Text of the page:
Don't just vote down the ballot. Be on the ballot. Break the ballot.
For press or general inquiries, please email email@example.com and member of our team will contact you.
If you're a candidate under the age of 36 who is interested in being featured click here.
Johanna Gusman, 35, has spent almost her entire career abroad as a human rights lawyer. She plans to take those international diplomacy skills to Virginia’s General Assembly. Read Johanna’s interview at the link in bio.
Congratulations to Ballot Breaker @councilmember_yow who received California Democratic Party Asian Pacific Islander Caucus Rising Star Award this past week!
The first Asian American elected to Eastvale City Council, her background as a first gen Asian-American, the daughter of a Chinese-Malaysian immigrant and Vietnamese refugee inform her deep empathy for immigration issues and the AAPI community.
"You will hear everybody say won't be easy, it's an uphill battle, and you know, guess what, believe it. It will be an uphill battle, but if you've got what it takes to climb up. You can do it, and don't give up.
Don’t wait your turn, the establishment will tell you to wait your turn, but you have the knowledge, skill set, and lived experience to change the lives of so many constituents who are counting on you!" At 28, Jimmy Pereira could be the next mayor of Brockton, Massachusetts. A transportation planner focused on environmental justice, he’s tackled the issues affecting the health of his community. After over half a decade of public service, he’s running to create a more accessible government for Brockton.
Lynn, Massachusetts has the 3rd largest Cambodian American population, yet no one from that community has ever served on city council! 27-year-old Cinda Danh first Asian American woman ever to run for office in Lynn, to make sure every resident feels like they have a voice in their government.
“I heard a lot of people who would say, “You're young. What do you know, about running for office?” - @cole4va
28-year-old Joshua Cole is first African American and youngest candidate to ever run for Virginia’s House of Delegates 28th district. In a legislature that’s long been an ol’ boys club, he’s bucking the system to represent the diverse voices in Virginia.
“I like to stress to folks that actually how we think about politics and the levels of government should all be flipped upside down.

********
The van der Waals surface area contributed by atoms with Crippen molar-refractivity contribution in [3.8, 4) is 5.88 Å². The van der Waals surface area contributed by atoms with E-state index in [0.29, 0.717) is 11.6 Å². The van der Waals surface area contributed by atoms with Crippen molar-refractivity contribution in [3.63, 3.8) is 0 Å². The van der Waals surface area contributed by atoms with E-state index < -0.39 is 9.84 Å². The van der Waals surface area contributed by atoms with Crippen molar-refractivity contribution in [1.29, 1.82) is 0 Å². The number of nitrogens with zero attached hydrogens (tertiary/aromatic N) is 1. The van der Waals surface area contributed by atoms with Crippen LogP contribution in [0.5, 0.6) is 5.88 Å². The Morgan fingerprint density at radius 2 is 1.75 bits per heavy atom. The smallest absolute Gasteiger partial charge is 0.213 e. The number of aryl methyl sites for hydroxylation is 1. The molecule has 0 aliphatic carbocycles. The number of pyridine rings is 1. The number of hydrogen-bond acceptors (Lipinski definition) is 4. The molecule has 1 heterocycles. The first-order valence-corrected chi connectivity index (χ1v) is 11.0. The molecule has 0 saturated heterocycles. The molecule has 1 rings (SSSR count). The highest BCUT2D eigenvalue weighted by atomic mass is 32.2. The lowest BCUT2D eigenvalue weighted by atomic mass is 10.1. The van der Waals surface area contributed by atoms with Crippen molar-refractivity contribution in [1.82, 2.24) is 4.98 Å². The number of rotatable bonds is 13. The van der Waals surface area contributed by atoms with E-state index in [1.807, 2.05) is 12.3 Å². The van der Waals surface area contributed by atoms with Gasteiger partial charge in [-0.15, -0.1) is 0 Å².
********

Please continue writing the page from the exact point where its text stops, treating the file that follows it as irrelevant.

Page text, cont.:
Because in fact, it's your county government and your local government that actually has the most direct impact over your lives, rather than state, Congress or the president.” Virginia's Prince William County is a minority-majority county, yet all but one board member is white. 32-year-old Kenny Boddye is running for county board to be a voice for his diverse county's diverse needs. Boddye has seen first hand how government services are failing to support our most vulnerable, after losing his mother to chronic homelessness and substance abuse. Today he's fighting to create a more equitable Prince William County.
“As a gay man, I want to bring this perspective and my lived experiences to the council. But more important than that, I want to bring the community in with me.” From cancer research to labor organizing, Adrian Rivera-Reyes has always been driven to service. The 26-year-old cancer biologist could become the City of Brotherly Love’s first LGBTQ councilmember. A proud Democratic Socialist, Adrian is hoping to bring his lived experiences and his community with him to Philadelphia City Council.
“There is true power in doing a grassroots campaign, being on the field, and knocking on doors. Your access to proximity and wealth doesn't have to determine who holds power.” 27-year-old Shanice Clarke is running for Portland Public School Board, a district known for failing students of color. An educator, advocate, and grassroots community organizer, she’s looking to prove that your proximity to wealth doesn’t determine your electability.
Check out our interview with @shanice4pps
At the age of 22, Seth Dobbelaer is already a second time candidate. Two years ago, he ran for city council in Newark, Ohio. While he may not have won, he outperformed any Democrat that’s ever run in that district and raised more money than any candidate in the race. This year he’s running again to give young people a seat at the table in his city.
When Alex Burton interned for Congresswoman Yvette Clarke, he had dreams of working on the Hill. But a mentor convinced him that he could do more impactful work in his hometown than in DC. Not long after, Alex Burton ran for city council in Evansville, Indiana, becoming the youngest and the first person of color in roughly 40 years to run for anything city-wide. He's aspiring to change the mindset on in his city government and create a new vision for his hometown.